Brand teams are quick to rebrand when they hit a rough patch. But they sometimes forget that a brand is more than a company name, logo, tagline, or ad creative. And that a shiny new brand identity won’t automatically solve all of the problems of the business.
The marketing world is littered with failed rebranding initiatives (from the Gap to Tropicana) that illustrate one simple truth about branding. A company doesn’t own a brand. It’s consumers do. Giving a brand a new coat of paint (or dressing it in sheep’s clothing) won’t change consumers feelings and expectations of a brand.
The RadioShack brand has been fascinating to watch over the last five years. If ever a brand needed a rebrand, it’s RadioShack. The Onion wrote a funny piece a few years ago titled, “Even CEO Can’t Figure Out How RadioShack Still In Business”, which included these funny, but telling, quotes:
“Even the name ‘RadioShack’—can you imagine two less appealing words placed next to one another? What is that, some kind of World War II terminology? Are ham radio operators still around, even? Aren’t we in the digital age?
“Every location is full of bizarre adapters, random chargers, and old boom boxes, and some sales guy is constantly hovering over you. It’s like walking into your grandpa’s basement. You always expect to see something cool, but it never delivers”
RadioShack is a tale of two rebranding initiatives. In 2009, they tried to force a new colloquial nickname, “The Shack” on the same tired old store. They put much of their $200mm ad budget that year into TV and digital ads to introduce The Shack. It wasn’t based on any consumer insight. No consumers called RadioShack “The Shack”. And they didn’t change their inventory or the stores themselves. It was a huge flop and the stock has lost 95% of its value in the past 7 years.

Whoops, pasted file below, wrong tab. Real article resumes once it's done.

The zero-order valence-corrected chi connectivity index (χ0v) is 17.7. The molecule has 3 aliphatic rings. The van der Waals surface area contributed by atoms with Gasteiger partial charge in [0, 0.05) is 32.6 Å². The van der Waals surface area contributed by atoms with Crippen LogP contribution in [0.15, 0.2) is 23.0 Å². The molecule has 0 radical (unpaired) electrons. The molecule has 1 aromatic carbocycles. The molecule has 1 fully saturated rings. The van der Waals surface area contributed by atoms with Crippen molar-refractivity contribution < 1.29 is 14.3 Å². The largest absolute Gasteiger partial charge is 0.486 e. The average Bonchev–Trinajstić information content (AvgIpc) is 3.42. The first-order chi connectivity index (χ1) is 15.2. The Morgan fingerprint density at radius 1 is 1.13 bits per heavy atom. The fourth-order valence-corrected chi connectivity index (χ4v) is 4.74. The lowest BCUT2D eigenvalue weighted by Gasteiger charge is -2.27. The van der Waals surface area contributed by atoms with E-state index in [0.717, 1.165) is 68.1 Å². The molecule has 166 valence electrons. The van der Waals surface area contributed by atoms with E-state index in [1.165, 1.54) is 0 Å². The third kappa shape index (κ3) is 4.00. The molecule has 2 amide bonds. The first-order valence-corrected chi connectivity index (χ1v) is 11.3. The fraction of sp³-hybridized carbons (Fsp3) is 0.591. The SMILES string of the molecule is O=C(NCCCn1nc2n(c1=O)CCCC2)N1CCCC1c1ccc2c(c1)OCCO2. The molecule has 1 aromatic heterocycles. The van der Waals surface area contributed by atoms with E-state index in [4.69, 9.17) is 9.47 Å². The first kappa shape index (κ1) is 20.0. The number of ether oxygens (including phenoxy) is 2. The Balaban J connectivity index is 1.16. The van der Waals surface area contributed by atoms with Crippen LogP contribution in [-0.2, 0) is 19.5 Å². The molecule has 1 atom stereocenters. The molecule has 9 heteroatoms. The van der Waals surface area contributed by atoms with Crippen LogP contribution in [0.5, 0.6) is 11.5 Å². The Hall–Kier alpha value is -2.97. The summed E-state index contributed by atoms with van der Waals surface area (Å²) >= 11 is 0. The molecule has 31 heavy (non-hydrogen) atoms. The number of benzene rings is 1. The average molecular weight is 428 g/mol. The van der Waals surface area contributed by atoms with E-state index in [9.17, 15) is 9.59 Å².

This year, they’re trying something new, rebranding while staying true to its roots. Their CMO Jennifer Warren shared a little detail in a recent FastCompany article called “How RadioShack Got Its Groove Back”:
“When we started talking to customers to see how to remake RadioShack, what we discovered was whether they loved us or hated us, they still had a lot of passion for the brand. For the people who hated it when RadioShack started focusing on smartphones, they still had positive memories of RadioShack from the ’80s as this place where inventors and makers got their start.”
RadioShack is taking advantage of the maker movement to re-concept stores around their maker heritage — with 3-D printers, robot sets, and meeting space for DIY types. So far, this is primarily revealed in a few concept stores (and last year’s Superbowl ad, “The 80s Called; They Want Their Store Back”), but it will be interesting to see how the rebrand continues to unfold over the next year. This time, they’re not trying to be something they’re not.
“Historically, RadioShack has been the MacGyver for MacGyvers, the place where makers who know how to do 80 percent of what they want to accomplish go to get the next 20 percent. So that’s what we’re trying to get back to. The only difference is that everyone is a MacGyver now, which means we’ve got to step up our game.”
I’d love to hear your thoughts on RadioShack and rebranding in general.
(Marketoonist Monday: I’m giving away a signed cartoon print. Just share an insightful comment to this week’s post by 5:00 PST on Monday. Thanks!)